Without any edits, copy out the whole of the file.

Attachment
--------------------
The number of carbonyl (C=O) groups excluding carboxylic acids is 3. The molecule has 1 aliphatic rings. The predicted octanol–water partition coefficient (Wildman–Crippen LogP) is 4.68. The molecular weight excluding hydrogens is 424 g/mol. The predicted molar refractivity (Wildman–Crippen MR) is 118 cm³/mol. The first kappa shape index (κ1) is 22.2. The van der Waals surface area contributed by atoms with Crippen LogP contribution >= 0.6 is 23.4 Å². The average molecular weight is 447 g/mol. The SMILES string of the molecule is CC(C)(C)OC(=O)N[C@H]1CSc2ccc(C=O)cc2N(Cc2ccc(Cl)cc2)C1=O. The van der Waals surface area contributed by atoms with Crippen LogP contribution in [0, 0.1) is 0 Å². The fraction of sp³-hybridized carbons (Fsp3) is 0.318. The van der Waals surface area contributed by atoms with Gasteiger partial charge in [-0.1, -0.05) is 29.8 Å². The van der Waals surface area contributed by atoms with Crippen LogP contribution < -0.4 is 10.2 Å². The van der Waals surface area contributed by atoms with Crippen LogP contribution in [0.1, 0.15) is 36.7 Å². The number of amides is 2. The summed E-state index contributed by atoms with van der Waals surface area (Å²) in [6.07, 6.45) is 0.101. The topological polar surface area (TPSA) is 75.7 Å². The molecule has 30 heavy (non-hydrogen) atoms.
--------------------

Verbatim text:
The number of carbonyl (C=O) groups excluding carboxylic acids is 3. The molecule has 1 aliphatic rings. The predicted octanol–water partition coefficient (Wildman–Crippen LogP) is 4.68. The molecular weight excluding hydrogens is 424 g/mol. The predicted molar refractivity (Wildman–Crippen MR) is 118 cm³/mol. The first kappa shape index (κ1) is 22.2. The van der Waals surface area contributed by atoms with Crippen LogP contribution >= 0.6 is 23.4 Å². The average molecular weight is 447 g/mol. The SMILES string of the molecule is CC(C)(C)OC(=O)N[C@H]1CSc2ccc(C=O)cc2N(Cc2ccc(Cl)cc2)C1=O. The van der Waals surface area contributed by atoms with Crippen LogP contribution in [0, 0.1) is 0 Å². The fraction of sp³-hybridized carbons (Fsp3) is 0.318. The van der Waals surface area contributed by atoms with Gasteiger partial charge in [-0.1, -0.05) is 29.8 Å². The van der Waals surface area contributed by atoms with Crippen LogP contribution < -0.4 is 10.2 Å². The van der Waals surface area contributed by atoms with Crippen LogP contribution in [0.1, 0.15) is 36.7 Å². The number of amides is 2. The summed E-state index contributed by atoms with van der Waals surface area (Å²) in [6.07, 6.45) is 0.101. The topological polar surface area (TPSA) is 75.7 Å². The molecule has 30 heavy (non-hydrogen) atoms.